I was a little taken aback over the weekend when I saw The Sun pick the death penalty as the next big item on the General Assembly's agenda. More accurately, they picked it as Governor O'Malley's next heralded legislative accomplishment.
The entire editorial reads as if Maryland Democrats are playing with house money and, in less than figurative ways, they really are. But looming behind electoral successes and squirrely redistricting maps is the structural deficit, ready to eat away at party hubris and overreaching.
Unlike the federal government, the State of Maryland is required by its State Constitution to balance the budget every year. Nevertheless, through what I like to call "government math", expenditures are projected out to pay-out dates as opposed to the dates in which they exist on an accounting ledger, thereby balancing the budget today by putting tomorrow's budget in the negative. A good example of this would be the retirement and pension system. While the government accounting systems are complicated and I don't mean to overly simplify things, for the most part, our State has projected retiree health benefit expenditures into the year in which they are due, also called "pay-as-you-go". Same is true for transportation, school, and infrastructure upgrades. These costs are known to exist, they are de facto liabilities, but they exist on a figment basis when it comes to balance sheets so as not to affect our constitutional requirements.
Meanwhile, our roads are coming apart, are overly congested, and face repairs on an as-needed basis. Our baby-boomer retirees are racing towards the exits. The State is primarily basing its ability to pay these costs on casino revenue and increased sales taxes, but the jury is out on whether the revenue will be enough.
What happens when we face these financial crises? The General Assembly passes incremental taxes that have little noticeable effect on an annual basis, but collectively wear on the patience of the electorate. Note: I am not suggesting that these taxes have "hurt our economy" or "stopped businesses from creating jobs." I find that much too speculative for the purposes of getting the State's financial house in order. All projected injuries and benefits being equal, the Democratic majority needs to stop treating the State Budget like a game of craps. Not just for the purposes of good public policy, but also for the sake of their majority.
"You're not really suggesting that the Democrats could lose elections because of this, are you?"
Over the short term, definitely not. Over the long term, definitely. Between 1935 and 1969, Maryland had three Democratic Governors and three Republican Governors. That is the exception to the rule in Maryland's 250 year existence, but it is offered for the simple fact that political parties are fluid. Critical issues shape an electorate and can wrench a majority to its knees. Sitting on a boiling pot and expecting it not to pour over is a fatal mistake. Continuing to go back to the social issue basket while the opponents are too weak to fight is a fatal mistake. Leaving your roads, schools, and retiree benefits to rot are all fatal mistakes. Pile enough of these up, and you've got a tide shift on your hands. Maybe not this decade, but possibly the next.
Mike Preston called yesterday's Ravens game an "Embarrassing Loss to an Ancient QB." Don't think we have to say much more than that. The Ravens still are in an ok spot for the playoffs, but may have kissed their first round bye...um...goodbye (sorry). I assume it takes two losses in a row to fire the offensive coordinator, and I know people will say "Calm down, it's one loss", but really it feels like more due to the way this offense has played. Sickening. We can only hope it is a wake-up call and not a sign of the level of talent for an over-performing team.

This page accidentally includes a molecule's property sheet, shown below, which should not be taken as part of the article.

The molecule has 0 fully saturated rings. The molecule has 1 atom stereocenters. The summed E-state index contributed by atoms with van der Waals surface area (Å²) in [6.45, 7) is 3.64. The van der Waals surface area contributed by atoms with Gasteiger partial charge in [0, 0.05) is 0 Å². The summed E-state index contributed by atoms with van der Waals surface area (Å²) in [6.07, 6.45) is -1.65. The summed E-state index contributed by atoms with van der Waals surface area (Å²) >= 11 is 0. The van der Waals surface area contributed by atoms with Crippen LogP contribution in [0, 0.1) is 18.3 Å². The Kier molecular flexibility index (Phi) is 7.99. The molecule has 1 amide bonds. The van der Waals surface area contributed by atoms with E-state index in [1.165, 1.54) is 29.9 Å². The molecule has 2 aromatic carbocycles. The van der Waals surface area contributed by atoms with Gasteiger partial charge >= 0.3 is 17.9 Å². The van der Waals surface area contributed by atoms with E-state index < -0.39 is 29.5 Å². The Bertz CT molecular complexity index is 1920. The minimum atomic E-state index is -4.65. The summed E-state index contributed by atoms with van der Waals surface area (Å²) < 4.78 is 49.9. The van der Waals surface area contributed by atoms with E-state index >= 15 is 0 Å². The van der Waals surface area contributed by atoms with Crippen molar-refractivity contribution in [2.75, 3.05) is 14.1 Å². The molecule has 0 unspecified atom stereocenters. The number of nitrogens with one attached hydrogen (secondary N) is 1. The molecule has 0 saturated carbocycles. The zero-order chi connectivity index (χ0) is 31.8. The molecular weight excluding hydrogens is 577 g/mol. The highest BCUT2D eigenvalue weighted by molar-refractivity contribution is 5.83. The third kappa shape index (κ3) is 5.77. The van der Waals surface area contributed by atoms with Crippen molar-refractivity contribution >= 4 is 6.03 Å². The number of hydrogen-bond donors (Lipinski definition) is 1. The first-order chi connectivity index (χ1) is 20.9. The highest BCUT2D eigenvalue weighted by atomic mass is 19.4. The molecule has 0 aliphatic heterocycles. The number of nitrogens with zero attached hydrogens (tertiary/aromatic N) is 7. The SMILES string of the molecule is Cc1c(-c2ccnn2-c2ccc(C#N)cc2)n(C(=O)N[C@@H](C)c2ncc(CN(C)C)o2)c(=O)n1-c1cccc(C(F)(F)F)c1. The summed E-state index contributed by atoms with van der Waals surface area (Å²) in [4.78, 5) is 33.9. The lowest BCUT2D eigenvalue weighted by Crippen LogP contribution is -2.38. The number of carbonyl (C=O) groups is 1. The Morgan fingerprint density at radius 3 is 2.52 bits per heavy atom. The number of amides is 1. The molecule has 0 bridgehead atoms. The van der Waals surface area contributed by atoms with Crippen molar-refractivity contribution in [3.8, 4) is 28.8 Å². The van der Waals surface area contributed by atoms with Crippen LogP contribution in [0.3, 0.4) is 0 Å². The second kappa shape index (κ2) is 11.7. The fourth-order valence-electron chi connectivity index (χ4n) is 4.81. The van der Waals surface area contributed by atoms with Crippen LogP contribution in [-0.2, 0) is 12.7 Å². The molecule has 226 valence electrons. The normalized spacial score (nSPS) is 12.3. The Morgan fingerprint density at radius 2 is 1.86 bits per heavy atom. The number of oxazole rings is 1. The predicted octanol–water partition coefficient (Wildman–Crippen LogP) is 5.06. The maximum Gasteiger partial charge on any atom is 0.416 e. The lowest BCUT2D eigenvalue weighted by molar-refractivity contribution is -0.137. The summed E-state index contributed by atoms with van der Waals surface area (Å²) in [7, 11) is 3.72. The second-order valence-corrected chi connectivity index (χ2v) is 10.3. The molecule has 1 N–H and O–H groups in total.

The "Baltimore Spectator" Twitter feed was always an interesting follow, but even more so over the weekend with the BCPD-critic blogger arrested after a stand-off with police over a failure to appear warrant.
Baltimore City officials have said that they "no longer have complete confidence in the accuracy of their speed cameras", putting automated traffic enforcement across the State in the cross-hairs. Personally, I would like to see a statement from the Howard County Police Department confirming that the problems noticed in Baltimore City do not apply to our network of cameras and believe the County Council has the motivation to see that happen.
The Howard County Agriculture Board has recommended against the easement termination sought by the Mullinix Brothers in their attempt to get out from their land preservation agreement. I imagine that will be the last word on the subject as the Mullinix family finds itself without an army.
Featured Blog Post of the Day: And Then There's That invited Community Action Council President Bita Dayhoff onto their show this past Friday. It was a good show as always (although I have to wonder if their semantic skills are as good as their math skills -- "mobile" homes). One of the unheralded skills that Bita brings to the community is her dogged advocacy for those without a voice. The accomplishments of the CAC have not been without a fight and I don't think there is anyone else I would want on my side than Bita Dayhoff. This past year I had the opportunity to work with her on a Head Start initiative and although we could not make all the pieces work, I was inspired by her determination to make something out of nothing.
That's all for today. I'm fresh off a half-marathon with my brother this past Saturday, so I have a little hitch in my giddy-up. I think that but for that run, I would be in a much worse mood this morning in light of our mercenary team's loss to the mercenaries from Pittsburgh.
Have a great Monday doing what you love!